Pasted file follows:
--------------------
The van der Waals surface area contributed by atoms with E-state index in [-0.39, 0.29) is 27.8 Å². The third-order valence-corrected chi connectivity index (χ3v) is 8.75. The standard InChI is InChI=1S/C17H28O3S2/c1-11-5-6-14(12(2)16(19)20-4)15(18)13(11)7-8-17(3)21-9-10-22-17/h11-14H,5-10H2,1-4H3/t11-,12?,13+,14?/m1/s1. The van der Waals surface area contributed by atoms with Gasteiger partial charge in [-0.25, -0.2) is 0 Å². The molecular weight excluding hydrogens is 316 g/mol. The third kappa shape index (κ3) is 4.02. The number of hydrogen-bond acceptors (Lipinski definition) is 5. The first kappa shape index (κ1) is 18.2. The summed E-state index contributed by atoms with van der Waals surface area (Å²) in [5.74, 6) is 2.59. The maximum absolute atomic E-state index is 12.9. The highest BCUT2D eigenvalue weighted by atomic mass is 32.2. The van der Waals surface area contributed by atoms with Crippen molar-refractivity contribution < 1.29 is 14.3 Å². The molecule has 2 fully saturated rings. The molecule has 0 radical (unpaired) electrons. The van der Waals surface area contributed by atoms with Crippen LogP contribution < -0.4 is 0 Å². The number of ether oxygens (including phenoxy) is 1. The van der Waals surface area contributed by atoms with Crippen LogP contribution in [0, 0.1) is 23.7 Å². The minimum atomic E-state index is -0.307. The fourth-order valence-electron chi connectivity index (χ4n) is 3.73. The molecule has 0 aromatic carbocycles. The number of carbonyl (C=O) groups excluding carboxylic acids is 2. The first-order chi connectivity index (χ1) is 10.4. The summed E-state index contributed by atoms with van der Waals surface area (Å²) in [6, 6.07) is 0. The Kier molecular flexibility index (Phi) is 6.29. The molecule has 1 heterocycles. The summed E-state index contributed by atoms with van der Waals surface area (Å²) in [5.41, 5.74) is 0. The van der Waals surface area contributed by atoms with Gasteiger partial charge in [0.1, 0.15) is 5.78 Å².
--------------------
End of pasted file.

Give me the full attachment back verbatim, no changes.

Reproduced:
The van der Waals surface area contributed by atoms with E-state index in [-0.39, 0.29) is 27.8 Å². The third-order valence-corrected chi connectivity index (χ3v) is 8.75. The standard InChI is InChI=1S/C17H28O3S2/c1-11-5-6-14(12(2)16(19)20-4)15(18)13(11)7-8-17(3)21-9-10-22-17/h11-14H,5-10H2,1-4H3/t11-,12?,13+,14?/m1/s1. The van der Waals surface area contributed by atoms with Gasteiger partial charge in [-0.25, -0.2) is 0 Å². The molecular weight excluding hydrogens is 316 g/mol. The third kappa shape index (κ3) is 4.02. The number of hydrogen-bond acceptors (Lipinski definition) is 5. The first kappa shape index (κ1) is 18.2. The summed E-state index contributed by atoms with van der Waals surface area (Å²) in [5.74, 6) is 2.59. The maximum absolute atomic E-state index is 12.9. The highest BCUT2D eigenvalue weighted by atomic mass is 32.2. The van der Waals surface area contributed by atoms with Crippen molar-refractivity contribution < 1.29 is 14.3 Å². The molecule has 2 fully saturated rings. The molecule has 0 radical (unpaired) electrons. The van der Waals surface area contributed by atoms with Crippen LogP contribution < -0.4 is 0 Å². The number of ether oxygens (including phenoxy) is 1. The van der Waals surface area contributed by atoms with Crippen LogP contribution in [0, 0.1) is 23.7 Å². The minimum atomic E-state index is -0.307. The fourth-order valence-electron chi connectivity index (χ4n) is 3.73. The molecule has 0 aromatic carbocycles. The number of carbonyl (C=O) groups excluding carboxylic acids is 2. The first-order chi connectivity index (χ1) is 10.4. The summed E-state index contributed by atoms with van der Waals surface area (Å²) in [6, 6.07) is 0. The Kier molecular flexibility index (Phi) is 6.29. The molecule has 1 heterocycles. The summed E-state index contributed by atoms with van der Waals surface area (Å²) in [5.41, 5.74) is 0. The van der Waals surface area contributed by atoms with Gasteiger partial charge in [0.1, 0.15) is 5.78 Å².